Pollution and lichens
Pollutants come in many forms in both town and country. Sulphur dioxide has been a significant industrial pollutant for many years, being a by-product of the use of high sulphur fuels. While sulphur-removal technology has reduced the level of sulphur dioxide pollution in many countries, it is still a significant pollutant in many areas. Smelters produce heavy metal pollutants and car exhausts contain nitrogen oxides. With the increase in intensive animal rearing ammonia is becoming a significant rural pollutant and agricultural chemicals such as fertilizers and herbicides make their way into soil and waterways. Oil spills are occasional pollutants of coastal areas. All of the above can have detrimental effects on lichens, though susceptibility to any particular pollutant need not be uniform across all lichen species. Pollutants may occur as microscopic particles, gases or liquids. Micro-granules of particulate pollutants may be absorbed by a growing thallus and, once embedded in thallus tissue, may leach out damaging chemicals over a long period. When it comes to pollutants and lichens, sulphur dioxide is the most intensively studied pollutant. This compound is a gas that dissolves readily in water to produce highly reactive acidic ions, which are readily absorbed through lichen thalli and, once absorbed, disrupt photosynthesis. Sulphur dioxide can also inhibit lichen reproduction (both sexual and asexual) as well as spore germination, though the effects are not uniform across species. Sulphur dioxide has also been shown to inhibit the activity of nitrogenase, which is used by cyanobacterial photobionts to fix atmospheric nitrogen.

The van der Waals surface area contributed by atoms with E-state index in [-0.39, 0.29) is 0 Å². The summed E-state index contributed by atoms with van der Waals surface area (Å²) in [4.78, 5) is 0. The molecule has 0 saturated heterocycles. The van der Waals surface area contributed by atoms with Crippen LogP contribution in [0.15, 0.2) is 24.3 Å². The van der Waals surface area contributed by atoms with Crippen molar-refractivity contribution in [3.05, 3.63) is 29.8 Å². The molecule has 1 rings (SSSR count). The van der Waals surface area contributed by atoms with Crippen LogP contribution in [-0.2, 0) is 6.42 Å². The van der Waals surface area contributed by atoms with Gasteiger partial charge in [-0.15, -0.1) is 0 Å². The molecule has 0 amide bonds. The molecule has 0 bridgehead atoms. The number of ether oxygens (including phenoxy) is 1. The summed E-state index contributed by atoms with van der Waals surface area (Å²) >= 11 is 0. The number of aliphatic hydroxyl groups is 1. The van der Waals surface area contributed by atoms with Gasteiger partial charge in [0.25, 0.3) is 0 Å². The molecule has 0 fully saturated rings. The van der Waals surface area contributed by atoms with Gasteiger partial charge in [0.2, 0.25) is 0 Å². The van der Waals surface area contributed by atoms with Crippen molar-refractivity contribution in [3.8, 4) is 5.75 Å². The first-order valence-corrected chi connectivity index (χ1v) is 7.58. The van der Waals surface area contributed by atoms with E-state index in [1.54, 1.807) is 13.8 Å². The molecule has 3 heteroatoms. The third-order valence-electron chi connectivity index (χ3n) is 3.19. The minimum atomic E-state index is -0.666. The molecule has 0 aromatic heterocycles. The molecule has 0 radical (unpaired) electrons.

Some early observations
Observations about the paucity of lichens in urban areas go back to the mid 19th century. For example, the Manchester botanist Leo Grindon recorded many lichen species in his 1859 book about the flora of the city and the surrounding area but he noted that:
...the majority of those enumerated are not obtainable nearer [to Manchester] than on the high hills...and even there the quantity has been much lessened of late years, through the cutting down of old woods, and the influx of factory smoke, which appears to be singularly prejudicial to these lovers of pure atmosphere.
In 1866 William Nylander published observations about the lichens in Paris, particularly those of the Jardin du Luxembourg, a large public park. He noted that in general lichens didn't seem to like cities and that urban lichens often showed incomplete development. According to Nylander lichens could give a good indication of the quality of the air and so constituted a very sensitive "health meter" for the surrounding air. Based on his observations about the numbers of lichen species (and numbers of thalli) found in various parts of Paris he concluded that Paris' healthiest area was to be found within the Jardin du Luxembourg. The richness in lichen species and quantity within parts of that park was such that, had you wished to see anything comparable, it would have been be necessary to look outside the city, in the cleaner country air.
The next few decades saw published observations about the paucity of lichens in other European cities and the disappearance of species from areas where they had once been common. The first systematic mapping of a city's lichens was undertaken by the plant ecologist Rutger Sernander in Stockholm and its surrounds in the early 20th century. Sernander concentrated on epiphytic lichens and differentiated a central lichen desert, a surrounding struggle zone and, outermost, the normal zone. By 1934 detailed maps had been prepared for Oslo and Helsinki as well and since then similar maps or studies have been produced for many other cities. Sernander's concepts of desert, struggle and normal zones have been found to hold generally, though sometimes people have felt it necessary to introduce finer subdivisions into Sernander's broad categories.
Not just distance